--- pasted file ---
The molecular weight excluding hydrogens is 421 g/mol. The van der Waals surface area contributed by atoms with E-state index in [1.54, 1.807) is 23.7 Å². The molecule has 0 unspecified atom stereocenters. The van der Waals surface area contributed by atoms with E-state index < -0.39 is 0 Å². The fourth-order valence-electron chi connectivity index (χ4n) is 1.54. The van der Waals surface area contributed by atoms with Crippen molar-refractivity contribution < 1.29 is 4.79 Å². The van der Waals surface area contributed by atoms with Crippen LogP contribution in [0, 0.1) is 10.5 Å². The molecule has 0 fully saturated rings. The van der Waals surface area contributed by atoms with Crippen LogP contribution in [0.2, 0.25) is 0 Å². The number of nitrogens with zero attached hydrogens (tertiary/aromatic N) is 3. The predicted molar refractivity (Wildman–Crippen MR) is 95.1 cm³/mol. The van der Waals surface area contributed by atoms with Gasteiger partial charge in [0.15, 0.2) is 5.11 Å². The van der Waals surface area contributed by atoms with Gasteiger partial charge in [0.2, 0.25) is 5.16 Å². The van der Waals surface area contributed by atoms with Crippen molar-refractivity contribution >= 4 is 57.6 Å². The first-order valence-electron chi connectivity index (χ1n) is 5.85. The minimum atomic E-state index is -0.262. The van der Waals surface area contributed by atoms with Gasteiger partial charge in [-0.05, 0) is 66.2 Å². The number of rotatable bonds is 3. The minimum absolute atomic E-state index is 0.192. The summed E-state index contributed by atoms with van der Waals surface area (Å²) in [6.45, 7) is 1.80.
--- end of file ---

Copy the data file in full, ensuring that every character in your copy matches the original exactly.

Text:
The molecular weight excluding hydrogens is 421 g/mol. The van der Waals surface area contributed by atoms with E-state index in [1.54, 1.807) is 23.7 Å². The molecule has 0 unspecified atom stereocenters. The van der Waals surface area contributed by atoms with E-state index < -0.39 is 0 Å². The fourth-order valence-electron chi connectivity index (χ4n) is 1.54. The van der Waals surface area contributed by atoms with Crippen molar-refractivity contribution < 1.29 is 4.79 Å². The van der Waals surface area contributed by atoms with Crippen LogP contribution in [0, 0.1) is 10.5 Å². The molecule has 0 fully saturated rings. The van der Waals surface area contributed by atoms with Crippen LogP contribution in [0.2, 0.25) is 0 Å². The number of nitrogens with zero attached hydrogens (tertiary/aromatic N) is 3. The predicted molar refractivity (Wildman–Crippen MR) is 95.1 cm³/mol. The van der Waals surface area contributed by atoms with Gasteiger partial charge in [0.15, 0.2) is 5.11 Å². The van der Waals surface area contributed by atoms with Gasteiger partial charge in [0.2, 0.25) is 5.16 Å². The van der Waals surface area contributed by atoms with Crippen molar-refractivity contribution >= 4 is 57.6 Å². The first-order valence-electron chi connectivity index (χ1n) is 5.85. The minimum atomic E-state index is -0.262. The van der Waals surface area contributed by atoms with Gasteiger partial charge in [-0.05, 0) is 66.2 Å². The number of rotatable bonds is 3. The minimum absolute atomic E-state index is 0.192. The summed E-state index contributed by atoms with van der Waals surface area (Å²) in [6.45, 7) is 1.80.